Definitions for scienceˈsaɪ əns
This page provides all possible meanings and translations of the word science
Random House Webster's College Dictionary
a branch of knowledge or study dealing with a body of facts or truths systematically arranged and showing the operation of general laws.
systematic knowledge of the physical or material world gained through observation and experimentation.
any of the branches of natural or physical science.
systematized knowledge in general.
knowledge, as of facts or principles; knowledge gained by systematic study.
a particular branch of knowledge.
any skill or technique that reflects a precise application of facts or principles.
Origin of science:
1300–50; ME < MF < L scientia knowledge =scient-, s. of sciēns, prp. of scīre to know +-ia -ia
science, scientific discipline(noun)
a particular branch of scientific knowledge
"the science of genetics"
ability to produce solutions in some problem domain
"the skill of a well-trained boxer"; "the sweet science of pugilism"
Kernerman English Learner's Dictionary
the study of the physical world, by collecting information and testing it
science and modern technology; a science teacher
a scientific subject
Biology, Physics and the other sciences
knowledge; knowledge of principles and causes; ascertained truth of facts
accumulated and established knowledge, which has been systematized and formulated with reference to the discovery of general truths or the operation of general laws; knowledge classified and made available in work, life, or the search for truth; comprehensive, profound, or philosophical knowledge
especially, such knowledge when it relates to the physical world and its phenomena, the nature, constitution, and forces of matter, the qualities and functions of living tissues, etc.; -- called also natural science, and physical science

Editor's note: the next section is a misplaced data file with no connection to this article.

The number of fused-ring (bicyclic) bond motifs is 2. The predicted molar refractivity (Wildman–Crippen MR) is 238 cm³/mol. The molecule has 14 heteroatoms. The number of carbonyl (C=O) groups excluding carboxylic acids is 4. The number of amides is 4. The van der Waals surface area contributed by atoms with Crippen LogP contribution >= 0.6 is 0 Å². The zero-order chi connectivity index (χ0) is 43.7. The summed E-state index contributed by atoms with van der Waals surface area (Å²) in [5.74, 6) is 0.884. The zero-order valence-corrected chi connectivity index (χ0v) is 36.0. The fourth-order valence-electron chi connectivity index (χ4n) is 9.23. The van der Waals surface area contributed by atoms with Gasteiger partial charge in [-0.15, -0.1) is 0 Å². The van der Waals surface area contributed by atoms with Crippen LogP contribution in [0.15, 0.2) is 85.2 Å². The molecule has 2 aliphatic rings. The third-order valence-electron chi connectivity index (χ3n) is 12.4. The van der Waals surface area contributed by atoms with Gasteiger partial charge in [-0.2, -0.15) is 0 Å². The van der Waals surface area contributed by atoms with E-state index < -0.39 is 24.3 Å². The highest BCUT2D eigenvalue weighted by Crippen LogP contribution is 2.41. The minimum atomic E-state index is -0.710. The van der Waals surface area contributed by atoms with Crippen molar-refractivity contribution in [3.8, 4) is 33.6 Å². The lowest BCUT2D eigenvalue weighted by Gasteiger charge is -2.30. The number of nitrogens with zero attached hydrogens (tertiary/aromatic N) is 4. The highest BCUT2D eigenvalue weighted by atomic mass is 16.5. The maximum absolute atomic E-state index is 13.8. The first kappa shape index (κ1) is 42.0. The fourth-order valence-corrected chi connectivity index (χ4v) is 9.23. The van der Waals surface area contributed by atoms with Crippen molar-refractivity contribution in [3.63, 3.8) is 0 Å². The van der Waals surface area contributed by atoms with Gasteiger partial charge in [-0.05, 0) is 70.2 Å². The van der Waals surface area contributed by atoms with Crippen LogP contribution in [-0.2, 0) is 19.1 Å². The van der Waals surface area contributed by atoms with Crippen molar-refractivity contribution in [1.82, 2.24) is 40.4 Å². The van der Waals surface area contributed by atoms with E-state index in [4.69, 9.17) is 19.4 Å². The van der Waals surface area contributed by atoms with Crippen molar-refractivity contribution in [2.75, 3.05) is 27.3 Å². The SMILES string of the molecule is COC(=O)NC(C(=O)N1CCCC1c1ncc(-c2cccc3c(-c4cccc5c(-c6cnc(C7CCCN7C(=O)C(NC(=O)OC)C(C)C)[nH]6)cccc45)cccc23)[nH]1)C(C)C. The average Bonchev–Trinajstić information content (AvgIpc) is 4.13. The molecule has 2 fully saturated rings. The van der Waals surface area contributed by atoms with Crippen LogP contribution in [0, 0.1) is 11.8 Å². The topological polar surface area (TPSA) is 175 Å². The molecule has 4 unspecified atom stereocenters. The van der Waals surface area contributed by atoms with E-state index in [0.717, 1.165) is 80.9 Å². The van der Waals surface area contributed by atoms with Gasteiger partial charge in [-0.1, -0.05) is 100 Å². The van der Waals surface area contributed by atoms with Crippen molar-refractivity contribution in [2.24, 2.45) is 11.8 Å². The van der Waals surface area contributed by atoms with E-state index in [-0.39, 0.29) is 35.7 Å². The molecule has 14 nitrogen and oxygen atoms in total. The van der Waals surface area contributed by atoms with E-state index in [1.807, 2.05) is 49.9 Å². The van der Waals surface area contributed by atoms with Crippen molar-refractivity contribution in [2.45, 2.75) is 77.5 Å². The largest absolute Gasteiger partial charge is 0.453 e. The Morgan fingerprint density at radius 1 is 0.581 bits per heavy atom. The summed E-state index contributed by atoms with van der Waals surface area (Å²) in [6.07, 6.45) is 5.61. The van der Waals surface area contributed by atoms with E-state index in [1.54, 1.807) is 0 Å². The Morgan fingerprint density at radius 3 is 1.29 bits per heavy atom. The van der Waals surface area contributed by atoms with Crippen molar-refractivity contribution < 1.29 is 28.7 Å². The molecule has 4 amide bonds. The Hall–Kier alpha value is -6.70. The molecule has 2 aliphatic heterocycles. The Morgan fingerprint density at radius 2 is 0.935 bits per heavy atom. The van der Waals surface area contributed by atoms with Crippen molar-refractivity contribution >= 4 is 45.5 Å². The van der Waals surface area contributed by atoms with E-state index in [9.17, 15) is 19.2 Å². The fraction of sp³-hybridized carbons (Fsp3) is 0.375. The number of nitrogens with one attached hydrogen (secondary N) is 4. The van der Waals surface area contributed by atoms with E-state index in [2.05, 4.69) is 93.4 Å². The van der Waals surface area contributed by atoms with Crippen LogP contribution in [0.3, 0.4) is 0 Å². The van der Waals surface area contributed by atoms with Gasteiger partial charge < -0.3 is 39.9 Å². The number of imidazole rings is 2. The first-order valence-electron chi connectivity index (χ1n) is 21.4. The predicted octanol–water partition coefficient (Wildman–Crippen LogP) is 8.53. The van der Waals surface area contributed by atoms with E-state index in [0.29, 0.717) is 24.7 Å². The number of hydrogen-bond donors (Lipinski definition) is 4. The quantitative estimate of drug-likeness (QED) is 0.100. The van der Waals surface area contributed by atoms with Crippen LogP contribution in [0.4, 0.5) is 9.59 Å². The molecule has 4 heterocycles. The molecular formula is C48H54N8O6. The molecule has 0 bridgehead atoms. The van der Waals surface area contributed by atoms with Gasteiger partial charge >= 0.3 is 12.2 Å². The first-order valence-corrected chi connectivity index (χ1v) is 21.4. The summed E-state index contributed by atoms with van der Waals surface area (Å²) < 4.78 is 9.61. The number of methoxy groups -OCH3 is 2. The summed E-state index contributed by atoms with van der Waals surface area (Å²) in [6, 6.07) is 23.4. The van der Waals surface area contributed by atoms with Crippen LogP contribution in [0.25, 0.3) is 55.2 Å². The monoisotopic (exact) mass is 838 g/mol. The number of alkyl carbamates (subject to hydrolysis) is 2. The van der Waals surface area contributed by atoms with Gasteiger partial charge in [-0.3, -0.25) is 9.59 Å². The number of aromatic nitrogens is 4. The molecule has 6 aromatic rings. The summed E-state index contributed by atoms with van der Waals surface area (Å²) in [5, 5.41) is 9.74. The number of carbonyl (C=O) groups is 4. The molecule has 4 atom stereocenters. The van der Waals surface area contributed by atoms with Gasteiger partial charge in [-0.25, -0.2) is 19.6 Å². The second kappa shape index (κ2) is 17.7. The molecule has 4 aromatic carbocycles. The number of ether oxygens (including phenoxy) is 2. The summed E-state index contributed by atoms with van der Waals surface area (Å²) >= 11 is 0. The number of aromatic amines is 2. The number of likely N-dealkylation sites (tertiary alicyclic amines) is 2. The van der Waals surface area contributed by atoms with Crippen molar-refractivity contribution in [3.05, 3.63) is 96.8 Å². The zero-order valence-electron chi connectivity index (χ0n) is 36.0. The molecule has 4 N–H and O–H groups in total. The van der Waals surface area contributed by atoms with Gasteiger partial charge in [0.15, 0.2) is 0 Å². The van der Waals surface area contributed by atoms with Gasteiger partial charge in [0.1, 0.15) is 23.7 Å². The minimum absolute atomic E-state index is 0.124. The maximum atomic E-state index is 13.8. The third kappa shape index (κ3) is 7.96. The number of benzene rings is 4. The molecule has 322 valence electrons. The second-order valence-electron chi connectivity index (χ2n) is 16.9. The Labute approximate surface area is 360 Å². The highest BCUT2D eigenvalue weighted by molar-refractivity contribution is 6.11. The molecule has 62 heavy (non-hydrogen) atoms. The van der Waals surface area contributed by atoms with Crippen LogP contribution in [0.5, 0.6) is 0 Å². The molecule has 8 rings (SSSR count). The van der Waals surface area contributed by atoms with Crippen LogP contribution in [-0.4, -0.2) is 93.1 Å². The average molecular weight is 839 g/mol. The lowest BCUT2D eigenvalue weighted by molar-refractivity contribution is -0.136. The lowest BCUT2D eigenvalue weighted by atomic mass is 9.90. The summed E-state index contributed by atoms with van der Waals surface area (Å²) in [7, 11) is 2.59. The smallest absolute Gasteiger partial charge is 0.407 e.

any branch or department of systematized knowledge considered as a distinct field of investigation or object of study; as, the science of astronomy, of chemistry, or of mind
art, skill, or expertness, regarded as the result of knowledge of laws and principles
to cause to become versed in science; to make skilled; to instruct
Science, also widely referred to as Science Magazine, is the academic journal of the American Association for the Advancement of Science and is one of the world's top scientific journals. The peer-reviewed journal, first published in 1880, is circulated weekly and has a print subscriber base of around 130,000. Because institutional subscriptions and online access serve a larger audience, its estimated readership is one million people. The major focus of the journal is publishing important original scientific research and research reviews, but Science also publishes science-related news, opinions on science policy and other matters of interest to scientists and others who are concerned with the wide implications of science and technology. Unlike most scientific journals, which focus on a specific field, Science and its rival Nature cover the full range of scientific disciplines. According to the Journal Citation Reports, Science's 2011 impact factor was 31.201. Although it is the journal of the American Association for the Advancement of Science, membership in the AAAS is not required to publish in Science. Papers are accepted from authors around the world. Competition to publish in Science is very intense, as an article published in such a highly cited journal can lead to attention and career advancement for the authors. Fewer than 10% of articles submitted to the editors are accepted for publication and all research articles are subject to peer review before they appear in the journal.